A homeless transient (Rutger Hauer) decides to clean up the streets of a crime-ridden city with the help of his trusty firearm.
There is so much great stuff in this movie; it is hard for me to find a place to start. I’m so happy for director Jason Eisener. Forget the fact he’s Canadian, and that he “gets” it, I think it’s grand that he was able to parlay a hundred-dollar short, made off the cuff for a contest four years ago, into a full feature film. And a solid one at that!
I also applaud him for staying in Nova Scotia to shoot it, therefore giving him the freedom to nurture his vision. There have been several movies of late that have gone for that old vintage 42nd Street feel, but Hobo is by far the most authentic to date. It goes way further than Machete dared to and is truer to that era than even Grindhouse. Now, I love Grindhouse (well, most of it anyway) but a lot of the time it was referencing those movies, whereas Hobo actually exists in that universe. Like Ti West’s House of the Devil, it simply IS one of those films. Hobo is retro down to its very core, featuring such things as VHS tapes, arcade machines and old Canadian money. And I haven’t even mentioned the aesthetic yet. Everything down to the film grain and shot set-ups were all perfectly rendered and the score mixed so well with the borrowed tracks that it was almost impossible to tell them apart.
I also liked all the homegrown talent that kept popping up. Above, you may recognize Rob Wells, Ricky from The Trailer Park Boys. Brian Downey, who played Stanley Tweedle in the cult sci-fi show Lexx – coincidentally Downey and Hauer previously shared screen time together in Lexx: Eating Pattern – dazzles as the big bad Drake and a certain local television personality makes a cameo, as well. Hobo offers a parade of colourful characters, my favourite being a pair of mysterious assassins known only as The Plague.
As you can see, the costumes – painstakingly manufactured by Jason Johnson – are jaw-droppingly awesome and all I could think to myself was ‘man, I was I could weld because that would make one killer Halloween costume!’ Ultimately, the glue that holds everything together is Rutger Hauer. By playing the role completely straight, he became the sanest man in the asylum. A tall order and the only way it could’ve worked.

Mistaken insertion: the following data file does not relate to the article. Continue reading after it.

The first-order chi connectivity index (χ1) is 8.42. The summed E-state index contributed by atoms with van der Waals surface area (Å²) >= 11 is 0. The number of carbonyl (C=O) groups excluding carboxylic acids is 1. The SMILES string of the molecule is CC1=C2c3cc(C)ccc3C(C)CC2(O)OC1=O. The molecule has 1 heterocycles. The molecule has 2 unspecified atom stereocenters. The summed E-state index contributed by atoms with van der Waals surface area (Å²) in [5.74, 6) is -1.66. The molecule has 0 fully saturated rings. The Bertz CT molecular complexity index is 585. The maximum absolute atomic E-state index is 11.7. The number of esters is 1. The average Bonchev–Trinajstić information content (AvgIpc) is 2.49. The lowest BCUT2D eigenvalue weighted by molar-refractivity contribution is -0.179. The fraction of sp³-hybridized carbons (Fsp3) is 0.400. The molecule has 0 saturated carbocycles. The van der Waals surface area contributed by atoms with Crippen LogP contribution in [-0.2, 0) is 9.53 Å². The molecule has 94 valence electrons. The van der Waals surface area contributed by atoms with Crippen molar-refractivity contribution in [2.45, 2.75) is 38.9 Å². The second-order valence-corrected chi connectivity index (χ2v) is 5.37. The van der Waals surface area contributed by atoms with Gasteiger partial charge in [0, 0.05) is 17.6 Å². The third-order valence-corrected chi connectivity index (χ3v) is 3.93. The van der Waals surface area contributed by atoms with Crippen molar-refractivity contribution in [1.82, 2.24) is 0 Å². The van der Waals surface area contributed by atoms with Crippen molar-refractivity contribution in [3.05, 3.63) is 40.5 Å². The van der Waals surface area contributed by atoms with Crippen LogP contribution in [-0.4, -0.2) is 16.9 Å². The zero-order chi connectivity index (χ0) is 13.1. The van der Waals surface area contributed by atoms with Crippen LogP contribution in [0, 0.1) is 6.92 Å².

Then there is the gore. There are so many inventive moments that I’ll leave them for you to discover, but here’s an image that pretty much gives you an idea of what to expect.
That lovely lady is bathing in the blood spewing up from a decapitated head, people. God, I love the arts!
Eisener and some of the cast were at the screening I attended and they were humbled by the positive reception. He rhymed off his many influences like Death Wish III, Class of 1984, Vice Squad and Street Trash, all of which were clearly evident within his flick. He also praised his producer Niv Fichman for letting him make a film with no rules. When asked what was next for him, he stated--
“I’d like to make a martial arts movie because there really haven’t been many made in Canada. Jesus Christ Vampire Hunter and Harry Knuckles are the only ones I can think of. So, now there will hopefully be three.”
I hope Hobo With A Shotgun does well, but I understand its audience is fairly limited. I don’t where and in what form it will play in the States, as I’m sure the MPAA will have a field day. Hobo is worth supporting though, as it is a sincere showcase of a by-gone era that fully delivers on the decadent promises of its trailer.
Below, just for shits and giggles, is Jason Eisener’s fantastic 2008 short, Treevenge.